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Treating Tardive Dyskinesia

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Recognizing the Signs and Symptoms of Tardive Dyskinesia

Medically Reviewed By William C. Lloyd III, MD, FACS
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close up view of Caucasian man blinking eyes

Tardive dyskinesia (TD) is a condition that can develop after you take a particular type of antipsychotic medication for a long period of time–from a few months to many years. If your doctor prescribes from this class of medications, called neuroleptic drugs, for schizophrenia, bipolar disorder, depression or another psychiatric disorder, you might want to familiarize yourself with the symptoms of tardive dyskinesia. Certain neuroleptics, usually the older “first-generation” versions like chlorpromazine and haloperidol, are more likely to raise your risk for developing TD. Know what to expect so you can make the best decisions moving forward.

What are the most common signs and symptoms of tardive dyskinesia?

It’s pretty easy to recognize the typical symptoms of tardive dyskinesia. Random, involuntary movements are the hallmark of this neurological condition. The movements are usually repetitive and purposeless; the person with TD is not deliberately making them and can’t prevent them from happening.

Signs and symptoms can include:

  • Tongue thrusting
  • Grimacing
  • Puckering and pursing of the lips
  • Smacking the lips
  • Rapid blinking of the eyes

These symptoms may develop slowly over time. Eventually, symptoms affecting other body parts can begin, including rapid arm and leg movements. People with TD might also randomly move their fingers as if they’re playing the piano in the air. And some people may just appear to be restless.

A minority of people with tardive dyskinesia go on to develop tardive dystonia. The involuntary movements associated with this condition may be a little slower and more sustained. It might start with a foot cramp or a dragging leg. It might also include some twisting of the head or neck, garbled speech or speech difficulties, and uncontrolled eye blinking. Once it develops, it tends to stick around. And the symptoms may be permanent in people with TD who have been taking neuroleptic drugs for more than 10 years.

Who’s at the greatest risk for developing symptoms?

It may be helpful to gauge your risk of developing symptoms. Anyone who takes a medication that’s known to cause tardive dyskinesia could eventually develop symptoms after long-term use, which may mean a few months to several years.

Older neuroleptics, or first-generation neuroleptics, are more likely to give rise to the random, uncontrolled movements of tardive dyskinesia. This category includes meds like chlorpromazine, fluphenazine, haloperidol, perphenazine, prochlorperazine, thioridazine, and trifluoperazine. Newer, or second-generation, neuroleptics can also cause the symptoms, but they’re less likely to do so than the older meds. The National Alliance on Mental Illness estimates that about one in four people who take an antipsychotic for a long period of time will develop symptoms of tardive dyskinesia.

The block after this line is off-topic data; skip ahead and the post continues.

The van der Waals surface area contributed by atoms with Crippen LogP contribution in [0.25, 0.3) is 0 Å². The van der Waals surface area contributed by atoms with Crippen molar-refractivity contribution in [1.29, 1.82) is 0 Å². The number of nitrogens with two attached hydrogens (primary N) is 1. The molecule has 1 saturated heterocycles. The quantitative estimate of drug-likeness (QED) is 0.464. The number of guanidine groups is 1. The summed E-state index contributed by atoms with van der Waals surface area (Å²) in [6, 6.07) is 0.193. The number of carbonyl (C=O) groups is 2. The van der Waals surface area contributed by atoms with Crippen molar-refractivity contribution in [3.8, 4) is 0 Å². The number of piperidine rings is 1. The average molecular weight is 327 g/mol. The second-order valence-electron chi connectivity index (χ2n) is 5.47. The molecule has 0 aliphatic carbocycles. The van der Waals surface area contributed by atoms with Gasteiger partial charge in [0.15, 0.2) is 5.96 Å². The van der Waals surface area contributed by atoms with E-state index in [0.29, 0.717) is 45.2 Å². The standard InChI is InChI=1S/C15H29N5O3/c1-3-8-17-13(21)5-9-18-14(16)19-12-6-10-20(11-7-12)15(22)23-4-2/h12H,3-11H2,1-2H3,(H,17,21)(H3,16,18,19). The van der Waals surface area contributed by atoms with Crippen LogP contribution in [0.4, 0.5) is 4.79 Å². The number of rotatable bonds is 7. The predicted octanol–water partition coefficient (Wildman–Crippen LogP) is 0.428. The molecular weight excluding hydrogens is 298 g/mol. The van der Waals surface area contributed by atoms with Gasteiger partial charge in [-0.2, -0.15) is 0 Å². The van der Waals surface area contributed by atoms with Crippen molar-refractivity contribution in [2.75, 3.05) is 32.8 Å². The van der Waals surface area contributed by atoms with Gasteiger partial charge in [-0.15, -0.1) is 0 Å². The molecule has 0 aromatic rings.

Other medications can also cause TD symptoms to develop, such as levodopa, a medication used to treat Parkinson’s disease, and certain antiseizure drugs like phenobarbital and phenytoin. An antiemetic drug known as metoclopramide (Reglan) that’s used to treat some gastrointestinal conditions like gastroesophageal reflux disease (GERD) can sometimes cause involuntary muscle movement, especially in the face.

Research suggests advanced age is a significant risk factor, but people of any age can develop TD symptoms. Elderly women seem to be at elevated risk. And while people of every race develop TD symptoms, there is some evidence to suggest that people of African heritage may be more likely to develop symptoms after taking neuroleptics for a short period of time.

What are effective ways to address the symptoms?

If you’re experiencing symptoms of TD, reach out to your doctor. They might reconsider the medication that you’re taking and discuss with you the risks and benefits of your options. Taking a lower dose may help, or there may be an alternate choice of meds that won’t cause TD. And new medications are available that treat TD, so you may be able to stay on your neuroleptic with the addition of a new therapy.

The U.S. Food and Drug Administration (FDA) recently approved valbenazine (Ingrezza) and deutetrabenazine (Austedo) to treat adults with tardive dyskinesia. Your doctor might also consider medications such as benzodiazepines, clozapine, or botulinum toxin injections, depending on your diagnosis and specific symptoms. And in very severe cases, deep brain stimulation, or DBS, may be an option.

Know when to speak up.

Keep an eye out for the onset of symptoms if your doctor has prescribed an antipsychotic or other medication known to cause TD. And if you do notice any of them beginning, notify your doctor. It may be possible to adjust your medications before symptoms worsen.

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Medical Reviewer: William C. Lloyd III, MD, FACS
Last Review Date: 2020 Dec 28
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THIS TOOL DOES NOT PROVIDE MEDICAL ADVICE. It is intended for informational purposes only. It is not a substitute for professional medical advice, diagnosis or treatment. Never ignore professional medical advice in seeking treatment because of something you have read on the site. If you think you may have a medical emergency, immediately call your doctor or dial 911.
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